2021: Make it Your (Mid) Year of Financial Freedom
So what if it's the fifth month of the year? Why not declare this month the start of your Year of Financial Freedom?
What does financial freedom mean to you? Does it mean that instead of getting bogged down by a paycheck-to-paycheck existence, you'd pay your bills early? What if you had substantial equity in your home? What if you could survive for months without a paycheck?
Take a look at most "financial regrets" lists and you'll see that most include not saving enough. The other big regret involves not saving early enough. Whether you just got your first job out of college or have just turned 50, you want to focus on your financial future. Doing so equals financial freedom.
Think Through What Financial Freedom Means to You
First, you want to think through what financial freedom actually means to you. This part can end up feeling like a slow slog because it can take a while to outline your goals. Everyone’s goals look different because they depend on your interests and more.
You might become consumed with paralysis about what you want your goals to be. Don't let this happen. Remember that your goals can change over time — totally natural! (I don't think you can call yourself human if your goals change. I remember when I had a baby, my financial goals changed, big time!)
Take these tips into consideration before you make this year your big year — in May!
Tip 1: Write down what you want.
Write down absolutely everything you want to achieve. What do you want your money to do for you? Do you want to retire with $1 million? Buy a vacation home?
Write down absolutely everything you ever wanted, whether it's completely zany or pretty ho-hum. Maybe you want to buy a hot air balloon and spend every weekend in the air. Maybe you want to sell everything and live on Orange Beach in Aruba. Whatever it is, why not write it down? Scientific evidence proves that writing it down makes it happen.
Tip 2: Stay in control of your money.
News flash: You must stay in control of your finances, your finances must not control you.
Think of yourself as the captain of your money. The start of financial freedom and stability starts with understanding the role of money in your life. Then, like a good ship captain directs his crew, you tell your money where to go and what to do.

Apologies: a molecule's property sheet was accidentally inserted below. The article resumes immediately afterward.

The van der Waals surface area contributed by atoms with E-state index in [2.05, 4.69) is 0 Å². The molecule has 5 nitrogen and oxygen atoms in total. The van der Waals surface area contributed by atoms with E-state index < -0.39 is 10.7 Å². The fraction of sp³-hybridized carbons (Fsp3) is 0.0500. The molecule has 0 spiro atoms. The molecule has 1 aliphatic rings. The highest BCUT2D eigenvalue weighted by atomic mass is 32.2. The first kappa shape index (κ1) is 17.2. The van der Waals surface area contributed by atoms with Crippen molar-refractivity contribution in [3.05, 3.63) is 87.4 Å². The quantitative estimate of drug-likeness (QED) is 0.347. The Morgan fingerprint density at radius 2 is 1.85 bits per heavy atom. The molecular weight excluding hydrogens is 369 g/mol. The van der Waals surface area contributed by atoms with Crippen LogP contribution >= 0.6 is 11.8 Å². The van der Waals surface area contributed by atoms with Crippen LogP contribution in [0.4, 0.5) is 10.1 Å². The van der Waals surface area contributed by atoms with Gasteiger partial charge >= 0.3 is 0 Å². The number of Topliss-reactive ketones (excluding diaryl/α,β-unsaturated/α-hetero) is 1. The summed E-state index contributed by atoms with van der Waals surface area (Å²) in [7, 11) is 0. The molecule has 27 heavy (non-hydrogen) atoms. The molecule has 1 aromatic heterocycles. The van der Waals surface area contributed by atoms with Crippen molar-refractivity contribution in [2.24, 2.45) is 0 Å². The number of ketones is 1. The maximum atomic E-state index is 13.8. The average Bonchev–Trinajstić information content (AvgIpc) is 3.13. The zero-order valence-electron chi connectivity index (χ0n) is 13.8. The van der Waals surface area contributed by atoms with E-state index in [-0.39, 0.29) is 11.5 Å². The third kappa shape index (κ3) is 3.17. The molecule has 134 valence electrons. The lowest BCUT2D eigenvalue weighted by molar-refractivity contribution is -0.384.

Tip 3: Don't fail to plan.
Nobody plans to fail, but many people fail to plan. Yep, pulling out the old cliches, but this cliche hits the nail on the head. (Sorry for another cliche!) The way you achieve financial freedom depends on your ability to plan for financial freedom.
For example, have you contributed no more than the amount to get the maximum employer match on your retirement contributions? Your financial freedom plan may not allow you to do anything less than maxing out your 401(k) or 403(b).
Don't forget to evaluate your current job's ability to help you meet your financial goals! Do you need a new job to help you achieve your goals?
Tip 4: Dig deep and stick to it.
Whatever your goals, the most successful people possess grit — massive determination to never give up. If you want to have $1 million by the time you retire, you might need to tap into a side hustle to contribute to your savings. That might mean postponing your desire for new cars, boats, motorcycles, RVs and more.
What does a good ship captain do when his ship starts floundering?
Yep, he rights it by changing course. Don't be afraid to do that with your money as well.
Tip 5: Make a concrete plan.
How much do you want to save this year? Whether you want to save $1,000 per month in retirement, you want to work backward. Write down your final goal, then figure out how you'll get there. Walking backward from $1 million can be a fun activity. Have you tried it?
Tip 6: Read everything you can.
Listen to podcasts, read, tap into free resources, and learn as much as you can about making money, leveraging your assets and more. Read up about real estate investing if that’s in your financial freedom toolkit. Learn as much whatever it is so you not only know enough about your subject, you can also teach it to your kids someday.
Tip 7: Automate everything.
You want to automate absolutely everything you possibly can. Do a brainstorm of the things you can automate:
- Your mortgage: One of the best things about autopaying your mortgage: You'll never pay it late. You won't pay late fees, destroy your credit or go through the hassle of mailing a check every month.
- Retirement accounts: You MUST automate your retirement accounts. If you don't (this is a biggie!) you risk not regularly contributing to your accounts. Yikes!
- Bill pay: Awful at remembering to pay your regular bills? Again, late bill payments can destroy your credit and get you caught up in a vicious debt cycle.
- Investments in non-retirement accounts
- Fun money
Tip 7: Execute.
We'd miss a huge, important opportunity not to mention that whatever you do write down, expect to achieve and more — you must actually execute, not just put it on your "to do" list. Set those goals and actually achieve them. Don't forget to live on a budget, invest wisely, automate everything.
A side note: Check your debt load. How much debt do you currently have and is it crushing you? If you have revolving debt (such as with credit cards), try to axe that as soon as possible.
Check out the full article here: 2021: Make it Your (Mid) Year of Financial Freedom (entrepreneur.com)